The Folly of Forecasting!

Patchy record : Predictions made in the beginning of 2015 have woefully gone wrong

As the year draws to the close, one thing that is not in short supply now is the rising number of predictions for 2016. Be it market levels, stock picks, hot sectors, there is no dearth of flashy forecasts. From mainstream media to business dailies, predictions for the new year are the buzzing topics. This column is not about dissecting those forecasts for its veracity, but to study how previous year’s predictions have panned out in reality and provide insights into how much one can trust these forecasts.

Let us start with predictions for market levels that were made last year. Below chart brilliantly captures the madness. If the race here is for how far one is off the mark, top global banks were the ones leading from the front. Ivy banks outbid each other gleefully with their gloated forecasts for the coveted prize. Nomura nudged the rest to gain the top slot with its outrageous forecast of near 34K for Sensex by 2015 year end. Though trailing, other banks were not far behind in their foresights. Their forecasts were equally macho with the median running at 33K+. They did downgrade their forecasts as the year unfolded, but could not match up with where Sensex has finally ended up. At 26K level now, Sensex has left the seasoned banks high and dry with their frivolous forecasts. Smart money is not that smart, after all.


Now, moving on to forecasts on stock picks, the story is equally stunning. Credit Suisse in its July 2014 report came out with top 10 investment ideas for India, citing India’s macro sweet spot on structural rerating potential. Performance of these ten stocks has been captured graphically ( in two charts) since that stellar recommendation. No hiding place for Credit Suisse. Much of them  have been teetering on tiny gains (except Asian paints) while one (Oil India) has woefully lost serious money for investors.

Credit Suisse Top 10 Investment Ideas (July 2014)



Forecasting is fabulous for making flashy headlines and news stories, but much less use for any serious investment decisions. Macro forecasting is fraught with risks not for any weird incomprehensible reasons, but because it is a function of  inter-dependant play of ever moving complex parts.  As Buffett says, “Prophecy reveals far more of the frailties of the prophet than it reveals of the future”. If past year is any guide to go by, investors are better off to ignore the hot buzz around what is in store for 2016. Sticking to basics, staying on the ground with unrelenting focus on stock picking would deliver far handsome results than any crystal ball gazing , however much stimulating intellectually though. Watch out for another stellar year for stock picking!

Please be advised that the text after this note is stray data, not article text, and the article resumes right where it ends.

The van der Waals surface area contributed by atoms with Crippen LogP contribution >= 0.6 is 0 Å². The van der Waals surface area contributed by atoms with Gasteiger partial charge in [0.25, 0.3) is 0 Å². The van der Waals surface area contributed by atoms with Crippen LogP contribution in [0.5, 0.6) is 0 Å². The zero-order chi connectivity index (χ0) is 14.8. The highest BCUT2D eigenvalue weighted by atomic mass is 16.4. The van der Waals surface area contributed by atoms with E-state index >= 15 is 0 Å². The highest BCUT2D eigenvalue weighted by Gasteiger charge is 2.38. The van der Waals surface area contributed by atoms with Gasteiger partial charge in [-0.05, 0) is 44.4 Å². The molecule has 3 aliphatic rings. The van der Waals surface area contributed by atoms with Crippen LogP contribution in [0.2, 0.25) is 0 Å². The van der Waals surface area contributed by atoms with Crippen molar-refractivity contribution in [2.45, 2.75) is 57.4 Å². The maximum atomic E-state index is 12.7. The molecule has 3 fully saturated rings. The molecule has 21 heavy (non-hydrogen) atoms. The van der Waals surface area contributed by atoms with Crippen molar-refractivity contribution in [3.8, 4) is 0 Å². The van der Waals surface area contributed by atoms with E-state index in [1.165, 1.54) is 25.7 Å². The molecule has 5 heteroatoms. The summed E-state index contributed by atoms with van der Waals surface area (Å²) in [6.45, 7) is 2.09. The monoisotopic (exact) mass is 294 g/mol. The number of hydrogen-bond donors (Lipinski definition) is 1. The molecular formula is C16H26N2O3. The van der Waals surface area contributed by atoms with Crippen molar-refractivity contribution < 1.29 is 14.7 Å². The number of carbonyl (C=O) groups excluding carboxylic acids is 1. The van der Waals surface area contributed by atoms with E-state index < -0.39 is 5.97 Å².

Wish you a great and prosperous Happy New Year.

Happy Value Investing!


Tough Get Going

Tough Get Going

Rupee  likely to emerge unscathed from the ongoing Fed jitters

When it comes to handling Fed cycles , rupee’s record has been patchy and much less reassuring. Rupee got ruinously ravaged in much of the previous Fed cycles. That has prompted some of the seasoned pundits to raise an alarm on rupee ahead of Fed rate hike this week. More so , with rupee briefly breaching an important technical level of 67 on Monday. Is this time different.

Markets rarely wait for the event and they discount it much ahead. If that is the case, currency markets ought to have already factored the impending Fed hike, much of it if not fully. If the wobble in the world currencies over past few weeks is anything to go by, most of the emerging market currencies have  already been mauled by the manic markets and further damage if any  is least likely. If one is looking for more comfort on this, it can come from the way the dollar index has been dancing. After briefly breaking 100+ a week back, it has come back to settle around 97-98 level (closer to the fed event), reflecting some retracement in currency markets.

If much of the mayhem is already over, then it is not unreasonable to say that rupee has emerged relatively unscathed in this cycle. Look at the chart below that captures the performance of the emerging market currencies in the current year. Rupee has barely budged with just about 5%+ fall this year  while the average fall for other currencies have been around 15%+.

While much of the credit for this stellar performance goes to improved macro on cheap crude, surge in FDI flows on new Govt’s friendly foreign policies and central banker Rajan’s rock-star credentials have contributed no less. This time is quite different as rupee is in safer hands.